• The Royal Gurkha Rifles is unaffected by the restructuring. However, the UK based battalion has been integrated more fully with the rest of the infantry and trained in the air assault role.
    • Air Assault/Light Role (2 RGR) - 1
    • Light Role (1 RGR) - 1

Territorial Army

With the exception of the Royal Gurkha Rifles, every line infantry regiment has at least one TA battalion (the Royal Regiment of Scotland and The Rifles have two). The Guards Division has The London Regiment as an affiliated TA battalion.

Strategic Defence and Security Review (2010)/Army 2020

Following the 2010 General Election, the new government instituted a new defence review. The ultimate conclusion of this process was to reduce the size of the British Army from approximately 102,000 to approximately 82,000 by 2020. The detail of the process was subsequently announced as Army 2020 in July 2012. As part of this, the infantry was reduced in size from 36 regular battalions to 31. Of the five to be withdrawn, two were armoured infantry units, two general light infantry and one a specialist air assault infantry battalion. The withdrawal of two armoured infantry battalions is to bring this into line with the planned future operational structure, intended to see three "armoured infantry brigades", each with a pair of infantry battalions, forming the core of the Army's "reaction forces". These two battalions, along with the two light infantry battalions, will be disbanded and their personnel distributed among the remaining battalions of each regiment. The air assault battalion will be reduced to company strength, with the intention that it is assigned as a permanent public duties unit in Scotland.

The affected regiments were:

  • Royal Regiment of Scotland
    • The Argyll and Sutherland Highlanders, 5th Battalion The Royal Regiment of Scotland - Reduced to an incremental company and assigned to public duties in Scotland.
  • Royal Regiment of Fusiliers
    • 2nd Battalion, The Royal Regiment of Fusiliers - Disbanded and personnel redistributed to 1st Battalion.
  • Yorkshire Regiment (14th/15th, 19th and 33rd/76th Foot)
    • 2nd Battalion, The Yorkshire Regiment (14th/15th, 19th and 33rd/76th Foot) (Green Howards) - Disbanded and personnel redistributed to 1st and 3rd Battalions. 3 YORKS will eventually be renamed as 1 YORKS. 1 YORKS will eventually be renumbered as 2 YORKS.[10]
  • Mercian Regiment
    • 3rd Battalion, The Mercian Regiment (Staffords) - Disbanded and personnel redistributed to 1st and 2nd Battalions.
  • Royal Welsh
    • 2nd Battalion, The Royal Welsh (Royal Regiment of Wales) - Disbanded and personnel redistributed to 1st Battalion.

In addition, the Royal Irish Regiment (27th (Inniskilling), 83rd, 87th and Ulster Defence Regiment) was transferred to the administration of the Prince of Wales' Division.

Army 2020 Refine

Under a further review called Army 2020 Refine, the 1st Battalion, Scots Guards and the 4th Battalion, The Royal Regiment of Scotland will be equipped with Mechanised Infantry Vehicles and form the core of the first Strike Brigade under the Reaction Force. The 1st Battalion, Royal Regiment of Scotland, the 4th Battalion, The Rifles, the 2nd Battalion, Princess of Wales's Royal Regiment and the 2nd Battalion, Duke of Lancaster’s Regiment will be reorganised as specialised infantry battalions, to provide an increased contribution to countering terrorism and building stability overseas, these battalions will have around 300 personnel [11][12]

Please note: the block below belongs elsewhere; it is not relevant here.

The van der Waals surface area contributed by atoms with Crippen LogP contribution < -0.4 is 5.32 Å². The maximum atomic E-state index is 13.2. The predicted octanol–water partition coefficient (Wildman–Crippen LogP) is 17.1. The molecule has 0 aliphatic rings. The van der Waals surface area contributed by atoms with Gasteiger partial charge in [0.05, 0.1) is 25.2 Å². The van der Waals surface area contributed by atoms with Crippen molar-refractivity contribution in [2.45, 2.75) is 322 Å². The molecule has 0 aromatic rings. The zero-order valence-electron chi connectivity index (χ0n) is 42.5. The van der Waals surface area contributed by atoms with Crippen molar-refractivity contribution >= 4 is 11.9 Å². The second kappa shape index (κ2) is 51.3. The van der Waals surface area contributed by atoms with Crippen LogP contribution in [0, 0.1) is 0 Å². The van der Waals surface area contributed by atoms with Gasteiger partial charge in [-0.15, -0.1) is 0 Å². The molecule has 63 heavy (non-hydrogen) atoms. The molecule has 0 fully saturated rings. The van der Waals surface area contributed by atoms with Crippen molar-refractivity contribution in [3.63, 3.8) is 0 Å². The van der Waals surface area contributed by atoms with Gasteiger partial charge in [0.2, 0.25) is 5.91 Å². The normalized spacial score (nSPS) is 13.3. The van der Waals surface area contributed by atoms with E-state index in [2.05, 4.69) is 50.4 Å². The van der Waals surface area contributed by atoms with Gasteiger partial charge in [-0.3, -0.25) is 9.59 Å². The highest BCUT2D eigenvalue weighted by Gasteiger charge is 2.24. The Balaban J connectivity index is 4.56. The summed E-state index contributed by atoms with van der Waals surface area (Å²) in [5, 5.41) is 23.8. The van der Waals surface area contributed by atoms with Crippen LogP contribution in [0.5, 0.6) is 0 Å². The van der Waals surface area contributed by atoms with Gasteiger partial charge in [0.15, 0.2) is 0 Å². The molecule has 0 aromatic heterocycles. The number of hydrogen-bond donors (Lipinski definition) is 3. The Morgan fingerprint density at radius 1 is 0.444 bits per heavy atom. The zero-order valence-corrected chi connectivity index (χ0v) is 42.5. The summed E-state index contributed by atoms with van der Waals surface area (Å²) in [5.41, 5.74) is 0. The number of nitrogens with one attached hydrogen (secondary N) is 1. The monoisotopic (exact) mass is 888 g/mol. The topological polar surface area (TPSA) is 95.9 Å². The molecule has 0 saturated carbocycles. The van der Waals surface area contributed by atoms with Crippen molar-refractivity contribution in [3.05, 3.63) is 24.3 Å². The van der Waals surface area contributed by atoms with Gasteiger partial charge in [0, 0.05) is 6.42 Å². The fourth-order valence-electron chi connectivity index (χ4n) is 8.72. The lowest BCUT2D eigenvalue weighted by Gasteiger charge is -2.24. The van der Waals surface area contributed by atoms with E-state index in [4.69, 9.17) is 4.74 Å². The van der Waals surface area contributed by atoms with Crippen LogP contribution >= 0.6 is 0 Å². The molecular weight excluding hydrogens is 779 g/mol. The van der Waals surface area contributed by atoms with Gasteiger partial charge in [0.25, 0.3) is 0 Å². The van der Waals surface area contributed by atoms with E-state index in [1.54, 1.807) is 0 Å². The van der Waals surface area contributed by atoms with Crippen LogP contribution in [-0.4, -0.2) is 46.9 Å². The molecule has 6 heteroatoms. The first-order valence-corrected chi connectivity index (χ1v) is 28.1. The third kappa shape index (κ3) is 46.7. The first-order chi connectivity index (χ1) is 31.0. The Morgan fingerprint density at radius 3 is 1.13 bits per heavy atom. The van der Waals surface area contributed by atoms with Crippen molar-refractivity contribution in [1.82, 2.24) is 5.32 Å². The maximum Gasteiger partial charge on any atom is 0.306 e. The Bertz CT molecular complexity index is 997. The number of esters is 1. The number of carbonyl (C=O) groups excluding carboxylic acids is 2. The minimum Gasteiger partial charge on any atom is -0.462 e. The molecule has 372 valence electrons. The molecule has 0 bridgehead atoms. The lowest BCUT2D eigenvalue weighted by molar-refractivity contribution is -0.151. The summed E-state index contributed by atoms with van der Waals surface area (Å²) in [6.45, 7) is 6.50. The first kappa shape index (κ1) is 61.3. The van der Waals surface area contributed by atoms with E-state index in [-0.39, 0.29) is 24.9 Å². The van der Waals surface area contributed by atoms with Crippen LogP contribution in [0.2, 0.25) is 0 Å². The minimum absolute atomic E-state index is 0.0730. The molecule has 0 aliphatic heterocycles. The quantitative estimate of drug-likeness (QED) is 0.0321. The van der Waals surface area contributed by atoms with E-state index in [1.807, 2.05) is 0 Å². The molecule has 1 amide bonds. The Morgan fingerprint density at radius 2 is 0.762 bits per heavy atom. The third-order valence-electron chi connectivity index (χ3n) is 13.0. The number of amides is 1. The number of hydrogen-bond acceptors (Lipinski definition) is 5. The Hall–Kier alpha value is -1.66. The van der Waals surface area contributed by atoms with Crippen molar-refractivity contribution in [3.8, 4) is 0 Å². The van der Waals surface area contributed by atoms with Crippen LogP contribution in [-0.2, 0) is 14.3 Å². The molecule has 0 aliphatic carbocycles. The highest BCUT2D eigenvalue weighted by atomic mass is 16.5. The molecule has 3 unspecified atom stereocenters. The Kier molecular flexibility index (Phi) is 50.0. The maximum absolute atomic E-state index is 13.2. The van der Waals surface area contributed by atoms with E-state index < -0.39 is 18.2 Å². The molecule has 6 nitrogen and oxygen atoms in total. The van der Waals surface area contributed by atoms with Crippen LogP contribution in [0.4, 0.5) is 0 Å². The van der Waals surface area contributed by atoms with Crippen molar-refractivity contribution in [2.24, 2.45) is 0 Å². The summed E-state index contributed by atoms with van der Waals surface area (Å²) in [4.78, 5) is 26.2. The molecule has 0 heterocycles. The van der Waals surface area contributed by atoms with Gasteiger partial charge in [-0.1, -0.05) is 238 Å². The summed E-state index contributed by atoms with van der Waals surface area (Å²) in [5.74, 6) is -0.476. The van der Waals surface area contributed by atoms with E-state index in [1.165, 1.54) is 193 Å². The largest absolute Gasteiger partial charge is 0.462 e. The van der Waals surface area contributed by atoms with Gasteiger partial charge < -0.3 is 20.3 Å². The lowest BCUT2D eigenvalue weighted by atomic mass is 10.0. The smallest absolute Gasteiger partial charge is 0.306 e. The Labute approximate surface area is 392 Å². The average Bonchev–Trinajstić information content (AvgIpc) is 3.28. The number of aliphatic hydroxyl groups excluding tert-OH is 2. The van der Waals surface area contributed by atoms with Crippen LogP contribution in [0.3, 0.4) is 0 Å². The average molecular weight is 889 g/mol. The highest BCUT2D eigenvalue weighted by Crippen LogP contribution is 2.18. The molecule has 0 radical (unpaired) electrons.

Other regiments

Disbanded regiments

Over time, a handful of infantry regiments have disappeared from the roll through disbandment rather than amalgamation. In the 20th Century, seven regiments disappeared like this:

Regiments that never were

Since the Cardwell reforms began, infantry regiments in the British Army have amalgamated on many occasions. However, there have been occasions where amalgamations have been announced, but have then been abandoned:

Fictional regiments

In recent years, there have been many depictions of the British Army of various periods in fiction. Two notable ones depicting the modern British Army have been Spearhead from the period of the late 1970s, and Soldier Soldier from the early to mid-1990s. Both are seen as reasonably accurate depictions of life in the army at those times, and both are centred on a fictional infantry regiment. The more recent depiction of the British Army came in the film The Mark of Cain, which featured an infantry regiment deployed to Iraq, and the difficulties it faced.

The Loamshire Regiment is used by the British Army as the placeholder name in the provision of examples for its procedures, for example in the method of addressing letters to members of the forces produced by the British Forces Post Office.

Order of precedence

Preceded by
Royal Corps of Signals
Order of precedence Succeeded by
Special Air Service


  1. War Office, His Majesty's Army, 1938
  2. Marshall, Andrew. "British Army Phase 1: Initial Military Training". Retrieved 27 July 2014.<templatestyles src="Module:Citation/CS1/styles.css"></templatestyles>
  3. "Headquarters Infantry". Ministry of Defence. Retrieved 23 November 2014.<templatestyles src="Module:Citation/CS1/styles.css"></templatestyles>
  4. Regular Army basing matrix by formation and unit Archived 14 August 2016 at the Wayback Machine
  5. Regular Army Basing Announcement footnote 10 Archived 14 August 2016 at the Wayback Machine
  6. "2 PWRR - British Army Website". Retrieved 22 December 2016.<templatestyles src="Module:Citation/CS1/styles.css"></templatestyles>
  7. "2nd Battalion (Poachers) - British Army Website". Retrieved 22 December 2016.<templatestyles src="Module:Citation/CS1/styles.css"></templatestyles>
  8. News - Telegraph
  9. The Rifles - March 2006 situation report 2
  10. Duke of Wellington's Regiment
  11. "Strategic Defence and Security Review - Army: Written statement - HCWS367". Hansard. Retrieved 16 December 2016.<templatestyles src="Module:Citation/CS1/styles.css"></templatestyles>
  12. "Oral evidence: SDSR 2015 and the Army, HC 108". Hansard. Retrieved 17 December 2016.<templatestyles src="Module:Citation/CS1/styles.css"></templatestyles>
  13. Statement to Parliament revealing the "Two Battalion add back" Archived 17 March 2014 at the Wayback Machine
  14. Hoon wins his regimental campaign Archived 25 March 2007 at the Wayback Machine Daily Telegraph 16 July 2004
  15. Sikh regiment dumped over 'racism' fears Daily Telegraph 24 June 2007

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External links